Union of Right Forces transformed itself into a bona fide political
party and elected Boris Nemtsov as its leader during a founding
congress this weekend that lasted for an extraordinary 22 hours
with breaks only for coffee. The party, known as SPS, hopes it
now will be able to reverse a decline in its ratings and build
up a regional structure strong enough to secure its survival under
a planned new law on political parties. The biggest battle at
the congress ? which began Saturday at 10 a.m. and broke up Sunday
at 8 a.m. ? was over the party charter. In the end, SPS approved
a much more liberal charter than the one originally proposed,
which had called for strict party discipline.
About 400 people attended the congress, held in an opulent hall
in the Russian Academy of Sciences. By 5 a.m., many of the delegates
were fast asleep in their cozy chairs and others were starting
to complain about the seemingly never-ending procedures. Yegor
Gaidar, who conducted most of the session, kept a brave face.
"Weak people can't build strong parties," he said. Nemtsov,
whose election as party leader did not come until the early hours
of Sunday, laid out his program in a speech at a more civilized
hour of the day Saturday. He pledged to work on building a wide
regional network for the party, which has often been criticized
for its elitist, Moscow-centered approach to politics. Now, Nemtsov
announced, SPS will "go to the people" and build branches
in all of Russia's 89 regions. These ambitions were largely forced
upon SPS by the new bill on political parties, which the State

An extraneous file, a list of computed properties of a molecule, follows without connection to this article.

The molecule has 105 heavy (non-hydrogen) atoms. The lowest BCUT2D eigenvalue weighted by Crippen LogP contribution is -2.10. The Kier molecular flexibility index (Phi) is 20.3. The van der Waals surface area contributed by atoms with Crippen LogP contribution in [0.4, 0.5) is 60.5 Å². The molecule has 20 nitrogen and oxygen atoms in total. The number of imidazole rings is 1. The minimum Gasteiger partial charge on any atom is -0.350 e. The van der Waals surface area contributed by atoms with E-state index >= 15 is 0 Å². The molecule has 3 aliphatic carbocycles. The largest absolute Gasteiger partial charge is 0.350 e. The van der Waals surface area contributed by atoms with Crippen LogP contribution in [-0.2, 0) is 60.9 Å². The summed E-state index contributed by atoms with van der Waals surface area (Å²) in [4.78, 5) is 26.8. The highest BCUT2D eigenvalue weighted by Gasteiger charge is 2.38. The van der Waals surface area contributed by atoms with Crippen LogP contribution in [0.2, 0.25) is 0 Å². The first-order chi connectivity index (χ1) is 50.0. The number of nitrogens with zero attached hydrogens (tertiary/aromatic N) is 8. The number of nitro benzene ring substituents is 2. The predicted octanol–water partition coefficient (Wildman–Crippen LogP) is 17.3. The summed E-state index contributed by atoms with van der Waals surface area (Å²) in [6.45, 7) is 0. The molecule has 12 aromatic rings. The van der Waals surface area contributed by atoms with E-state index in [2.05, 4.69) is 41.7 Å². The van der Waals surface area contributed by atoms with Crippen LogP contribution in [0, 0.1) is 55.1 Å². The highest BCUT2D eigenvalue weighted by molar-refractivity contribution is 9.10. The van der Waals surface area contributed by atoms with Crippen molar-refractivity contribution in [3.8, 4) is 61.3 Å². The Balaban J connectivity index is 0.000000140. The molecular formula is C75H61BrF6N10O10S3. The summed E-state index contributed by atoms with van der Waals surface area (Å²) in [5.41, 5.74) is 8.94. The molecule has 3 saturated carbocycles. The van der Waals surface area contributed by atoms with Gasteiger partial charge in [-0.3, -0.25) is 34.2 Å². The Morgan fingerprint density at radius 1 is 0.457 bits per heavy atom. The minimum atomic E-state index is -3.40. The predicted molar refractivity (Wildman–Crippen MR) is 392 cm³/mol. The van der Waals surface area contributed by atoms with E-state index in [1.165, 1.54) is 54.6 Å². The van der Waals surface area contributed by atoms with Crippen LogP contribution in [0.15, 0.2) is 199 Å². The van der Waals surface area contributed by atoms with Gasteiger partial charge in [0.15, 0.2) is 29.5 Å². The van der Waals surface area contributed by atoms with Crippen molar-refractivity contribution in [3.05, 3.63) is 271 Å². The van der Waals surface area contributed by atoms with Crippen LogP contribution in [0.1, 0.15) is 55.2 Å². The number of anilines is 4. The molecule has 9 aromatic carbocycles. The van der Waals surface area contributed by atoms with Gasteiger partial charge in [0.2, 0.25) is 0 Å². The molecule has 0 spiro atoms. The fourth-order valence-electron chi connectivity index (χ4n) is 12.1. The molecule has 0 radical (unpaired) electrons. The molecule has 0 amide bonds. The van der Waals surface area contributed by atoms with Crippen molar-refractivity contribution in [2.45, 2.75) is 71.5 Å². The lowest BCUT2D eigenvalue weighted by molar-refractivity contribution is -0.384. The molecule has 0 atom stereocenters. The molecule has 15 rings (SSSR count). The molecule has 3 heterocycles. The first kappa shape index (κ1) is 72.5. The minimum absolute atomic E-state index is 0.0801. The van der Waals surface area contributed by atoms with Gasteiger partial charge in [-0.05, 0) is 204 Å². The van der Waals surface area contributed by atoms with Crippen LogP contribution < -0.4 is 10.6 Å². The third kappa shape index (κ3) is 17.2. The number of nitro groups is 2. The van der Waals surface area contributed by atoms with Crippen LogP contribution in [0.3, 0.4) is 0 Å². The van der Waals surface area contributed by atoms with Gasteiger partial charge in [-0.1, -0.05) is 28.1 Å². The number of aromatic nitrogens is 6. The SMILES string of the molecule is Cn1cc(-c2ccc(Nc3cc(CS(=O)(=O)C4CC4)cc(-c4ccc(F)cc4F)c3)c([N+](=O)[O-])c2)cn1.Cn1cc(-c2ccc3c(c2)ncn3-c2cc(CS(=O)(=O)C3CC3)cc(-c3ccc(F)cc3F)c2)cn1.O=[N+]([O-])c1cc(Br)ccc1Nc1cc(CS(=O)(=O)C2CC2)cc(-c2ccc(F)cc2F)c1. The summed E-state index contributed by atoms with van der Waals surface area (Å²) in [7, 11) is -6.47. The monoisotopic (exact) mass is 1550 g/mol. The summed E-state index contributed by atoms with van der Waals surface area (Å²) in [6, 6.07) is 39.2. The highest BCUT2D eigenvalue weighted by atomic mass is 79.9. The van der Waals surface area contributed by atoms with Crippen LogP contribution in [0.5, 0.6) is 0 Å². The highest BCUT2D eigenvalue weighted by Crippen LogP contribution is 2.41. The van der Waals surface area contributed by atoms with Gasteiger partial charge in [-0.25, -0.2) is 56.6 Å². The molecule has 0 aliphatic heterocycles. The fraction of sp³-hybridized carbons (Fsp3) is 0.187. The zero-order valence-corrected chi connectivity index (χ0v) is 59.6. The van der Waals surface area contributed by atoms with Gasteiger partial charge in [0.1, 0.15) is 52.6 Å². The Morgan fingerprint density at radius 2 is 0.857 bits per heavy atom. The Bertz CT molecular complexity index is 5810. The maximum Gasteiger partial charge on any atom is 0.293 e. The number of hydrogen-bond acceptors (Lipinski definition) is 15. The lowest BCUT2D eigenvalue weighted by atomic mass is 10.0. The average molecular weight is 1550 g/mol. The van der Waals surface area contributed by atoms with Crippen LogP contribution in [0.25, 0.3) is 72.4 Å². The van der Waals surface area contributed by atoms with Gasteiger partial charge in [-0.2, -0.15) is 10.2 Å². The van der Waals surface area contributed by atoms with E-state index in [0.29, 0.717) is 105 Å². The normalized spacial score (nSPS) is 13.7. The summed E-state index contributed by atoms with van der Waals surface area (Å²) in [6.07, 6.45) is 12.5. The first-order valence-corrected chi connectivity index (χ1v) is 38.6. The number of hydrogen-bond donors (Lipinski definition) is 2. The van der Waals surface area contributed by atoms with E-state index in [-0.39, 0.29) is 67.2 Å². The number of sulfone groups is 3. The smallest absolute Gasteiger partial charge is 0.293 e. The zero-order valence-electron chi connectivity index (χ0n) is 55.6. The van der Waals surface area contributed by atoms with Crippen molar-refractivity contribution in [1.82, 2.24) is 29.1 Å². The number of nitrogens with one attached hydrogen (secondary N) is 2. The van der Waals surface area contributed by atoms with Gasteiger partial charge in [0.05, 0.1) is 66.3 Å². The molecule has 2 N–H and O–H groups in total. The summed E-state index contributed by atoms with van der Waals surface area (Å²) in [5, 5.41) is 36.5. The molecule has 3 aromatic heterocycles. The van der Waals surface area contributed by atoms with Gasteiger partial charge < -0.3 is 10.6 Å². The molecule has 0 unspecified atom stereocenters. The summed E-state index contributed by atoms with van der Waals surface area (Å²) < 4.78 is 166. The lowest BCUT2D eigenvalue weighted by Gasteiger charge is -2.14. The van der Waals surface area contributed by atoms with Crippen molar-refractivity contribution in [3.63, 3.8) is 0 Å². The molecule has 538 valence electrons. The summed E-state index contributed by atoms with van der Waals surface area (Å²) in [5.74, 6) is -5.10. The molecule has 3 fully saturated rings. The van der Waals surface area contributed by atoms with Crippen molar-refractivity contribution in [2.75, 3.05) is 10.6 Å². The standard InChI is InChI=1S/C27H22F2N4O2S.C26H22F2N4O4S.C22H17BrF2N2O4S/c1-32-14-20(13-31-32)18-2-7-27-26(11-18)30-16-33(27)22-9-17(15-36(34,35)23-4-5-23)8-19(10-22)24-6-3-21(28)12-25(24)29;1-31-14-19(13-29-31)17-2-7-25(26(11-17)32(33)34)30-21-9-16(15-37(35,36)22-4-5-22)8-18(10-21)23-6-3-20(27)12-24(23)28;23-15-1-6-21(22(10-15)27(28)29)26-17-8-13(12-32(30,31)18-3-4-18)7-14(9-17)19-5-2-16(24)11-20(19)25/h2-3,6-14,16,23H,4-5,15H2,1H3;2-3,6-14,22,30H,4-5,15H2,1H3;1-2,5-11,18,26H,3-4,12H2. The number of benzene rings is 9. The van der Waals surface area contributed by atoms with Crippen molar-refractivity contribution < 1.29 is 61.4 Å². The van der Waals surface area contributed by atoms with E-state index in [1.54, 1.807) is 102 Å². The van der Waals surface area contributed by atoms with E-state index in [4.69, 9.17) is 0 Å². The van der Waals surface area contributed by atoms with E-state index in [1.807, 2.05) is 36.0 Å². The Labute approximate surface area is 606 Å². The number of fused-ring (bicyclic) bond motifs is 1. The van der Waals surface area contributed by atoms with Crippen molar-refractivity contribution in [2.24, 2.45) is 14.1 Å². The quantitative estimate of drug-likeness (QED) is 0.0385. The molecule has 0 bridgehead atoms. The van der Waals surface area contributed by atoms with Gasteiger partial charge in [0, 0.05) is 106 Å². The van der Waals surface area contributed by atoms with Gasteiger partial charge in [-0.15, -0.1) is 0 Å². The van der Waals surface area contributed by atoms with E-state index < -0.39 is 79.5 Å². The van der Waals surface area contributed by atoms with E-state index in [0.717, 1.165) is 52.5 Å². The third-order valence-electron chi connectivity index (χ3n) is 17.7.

Duma passed in a second reading last week.
It obliges parties to open branches in at least 45 regions, with
a minimum of 100 members in each of them. It also puts minimum
party membership at 10,000. But the political and economic message
that SPS plans to bring to "the people" might not find
too many supporters in a country where people are accustomed to
having a large, if poorly functioning, social security net. Along
with pledging to protect Russian democracy and keep the country
on the road to a market economy, the political program adopted
at the congress supports providing state help to only four categories
of people: the old, "endangered" children, invalids
and victims of wars and environmental and industrial disasters.
"This is the final list," the program says. SPS leaders,
especially Gaidar and Anatoly Chubais, are associated with the
reforms and privatizations of the early 1990s, which many Russians
see as the main source of their low living standards. It was small
wonder that the delegates, who refer to themselves as "liberals,"
reserved their biggest applause not for the congratulatory speech
of Grigory Yavlinsky, the chairman of their Duma coalition partner
Yabloko, but for the telegram sent by ultra-conservative former
British Prime Minister Margaret Thatcher.
Some delegates tried to moderate the party's harsh Thatcherite
positions by appealing to their colleagues to keep the millions
of impoverished Russians in mind. "We must not forget that
there are others, the great masses who have not seen any benefits
[from the reforms]," said SPS Duma Deputy Vera Lekareva.
But in the euphoria of the congress, only a few voices were raised